“Look how far God has brought us. We can only go where God guides us to. We are exactly where God wants us to be.” These are the first words spoken in Jessica Beshir’s ruminative and ravishing feature debut Faya Dayi, and it establishes a conversational dialogue with a higher realm that carries through the rest of this graceful, ethereal journey through Ethiopia. Specifically exploring the trade of the khat leaf––a hallucinatory plant used by Sufi Muslims for religious meditation but has now become Ethiopia’s most lucrative cash crop––Beshir deeply immerses the viewer into daily work, spiritual ponderings, and questions of life’s purpose. At times recalling Apichatpong Weerasethakul’s striking black-and-white debut Mysterious Object at Noon and the vivid chiaroscuro work of Pedro Costa, Faya Dayi shares a similar approach to mixing documentary and narrative elements to form a transportive ethnographic survey. – Jordan R. (full review)

Film About a Father Who (Lynne Sachs)
While director Lynne Sachs admits her latest documentary Film About a Father Who could be superficially construed as a portrait (the title alludes to and the content revolves around her father Ira), she labels it a reckoning instead. With thirty-five years of footage shot across varied formats and devices to cull through and piece together, the result becomes less about providing a clear picture of who this man is and more about understanding the cost of his actions. Whether it began that way or not, however, it surely didn’t take long to realize how deep a drop the rabbit hole of his life would prove. Sachs jumped in to discover truths surrounding her childhood only to fall through numerous false bottoms that revealed truths she couldn’t even imagine. – Jared M. (full review)

Flee (Jonas Poher Rasmussen)
There have, of course, been a great many animated films about deeply serious subjects, many in recent years—Persepolis to Anomalisa to Waltz With Bashir. Jonas Poher Rasmussen’s Flee can now comfortably fit on this shelf of profoundly affecting films. Indeed, this 2021 Sundance Film Festival premiere ranks as one of the most uniquely memorable animated films of the last decade. It is remarkably successful as a study of the refugee experience, as a coming-of-age drama set against a backdrop of fear and danger, and as a tribute to one individual’s ability to survive and even flourish. – Chris S. (full review)

Just Don’t Think I’ll Scream (Frank Beauvais)
After watching over 400 films in the span of just four months, director Frank Beauvais reflects on his life and what led to this cinematic hibernation in Just Don’t Think I’ll Scream, an impressive, rapidly edited, deeply personal cinematic essay. Created solely from clips of the films he watched, it’s far from the kind of video essays that dominate YouTube, rather selecting the briefest of moments, and usually the least-recognizable of shots, to craft self-exploration of a reflective, questioning mind. – Jordan R.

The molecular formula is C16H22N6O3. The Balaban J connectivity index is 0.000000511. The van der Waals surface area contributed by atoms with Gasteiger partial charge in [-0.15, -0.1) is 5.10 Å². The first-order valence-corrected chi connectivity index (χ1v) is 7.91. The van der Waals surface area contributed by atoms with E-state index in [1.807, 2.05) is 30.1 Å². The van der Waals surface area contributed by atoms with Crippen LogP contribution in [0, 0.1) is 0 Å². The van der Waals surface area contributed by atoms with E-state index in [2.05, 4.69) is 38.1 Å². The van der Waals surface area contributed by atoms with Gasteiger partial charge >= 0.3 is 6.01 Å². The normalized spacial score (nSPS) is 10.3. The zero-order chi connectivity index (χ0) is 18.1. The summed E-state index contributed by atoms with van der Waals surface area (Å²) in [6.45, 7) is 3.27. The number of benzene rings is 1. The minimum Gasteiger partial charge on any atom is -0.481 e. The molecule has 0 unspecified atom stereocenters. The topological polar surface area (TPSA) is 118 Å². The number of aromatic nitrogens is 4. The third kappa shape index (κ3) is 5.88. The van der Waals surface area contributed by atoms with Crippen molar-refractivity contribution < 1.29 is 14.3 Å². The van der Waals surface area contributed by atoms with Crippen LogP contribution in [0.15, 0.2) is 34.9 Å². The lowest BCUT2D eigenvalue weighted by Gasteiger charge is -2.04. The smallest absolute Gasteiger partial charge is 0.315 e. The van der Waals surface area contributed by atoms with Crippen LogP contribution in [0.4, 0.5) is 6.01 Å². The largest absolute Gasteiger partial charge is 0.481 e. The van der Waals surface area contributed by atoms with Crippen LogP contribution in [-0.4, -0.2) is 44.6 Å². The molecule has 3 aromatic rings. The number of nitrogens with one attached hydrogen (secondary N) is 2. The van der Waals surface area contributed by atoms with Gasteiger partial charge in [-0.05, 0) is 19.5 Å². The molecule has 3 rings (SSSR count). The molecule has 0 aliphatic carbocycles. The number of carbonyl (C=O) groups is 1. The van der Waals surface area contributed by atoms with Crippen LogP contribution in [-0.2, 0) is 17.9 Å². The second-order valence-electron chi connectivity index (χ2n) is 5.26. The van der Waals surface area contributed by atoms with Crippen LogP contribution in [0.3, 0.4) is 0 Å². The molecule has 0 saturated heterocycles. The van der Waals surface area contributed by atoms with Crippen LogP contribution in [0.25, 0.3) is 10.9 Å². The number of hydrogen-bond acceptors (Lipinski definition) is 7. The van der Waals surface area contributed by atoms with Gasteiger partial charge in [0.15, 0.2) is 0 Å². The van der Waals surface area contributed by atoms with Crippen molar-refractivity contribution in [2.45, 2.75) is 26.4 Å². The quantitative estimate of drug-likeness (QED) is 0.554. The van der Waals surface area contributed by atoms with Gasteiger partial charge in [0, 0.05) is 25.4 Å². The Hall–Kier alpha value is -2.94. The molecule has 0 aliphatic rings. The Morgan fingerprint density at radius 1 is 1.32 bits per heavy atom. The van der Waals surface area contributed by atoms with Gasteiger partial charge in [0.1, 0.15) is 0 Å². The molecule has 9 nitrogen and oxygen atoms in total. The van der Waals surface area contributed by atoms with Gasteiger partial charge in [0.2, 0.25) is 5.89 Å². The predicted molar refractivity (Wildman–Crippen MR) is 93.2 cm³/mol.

No Ordinary Man (Aisling Chin-Yee and Chase Joynt)
In 1998, Dianne Middlebrook published Suits Me: The Double Life of Billy Tipton, and the narrative around Billy Tipton’s life was warped. The truth was that Tipton, a successful jazz musician who lived from 1914 to 1989, was a transgender man who lived most of his life pretending to be a cisgender man. When he died, medical examinations revealed that Tipton had been assigned female at birth, which was news to Tipton’s ex-partner Kitty Kelly and their three adopted children. A media circus ensued that presented Tipton as a woman who posed as a man to get ahead in a sexist music industry. Middlebrook’s biography perpetuated that false narrative. – Orla S. (full review)

Procession (Robert Greene)
It begins with a press conference wherein Michael Sandridge, Tom Viviano, and Mike Foreman—all survivors of abuse—discuss how the Catholic Church in Kansas allowed priests to groom and assault them. It’s an obviously tense scene, in large part because of how the Church has engaged in a coordinated cover-up spanning decades, moving pedophiles around to deflect and confuse while simultaneously expanding the number of their victims. Foreman is justifiably enraged as he incredulously scoffs at the fact that the establishment has propped itself upon the salvation of statutes of limitations rather than the empathetic, Christian principles dictated via confession. Those in power would rather hide and lie than admit their complicity while sanctimoniously asking us to believe they’re God’s chosen few. – Jared M. (full review)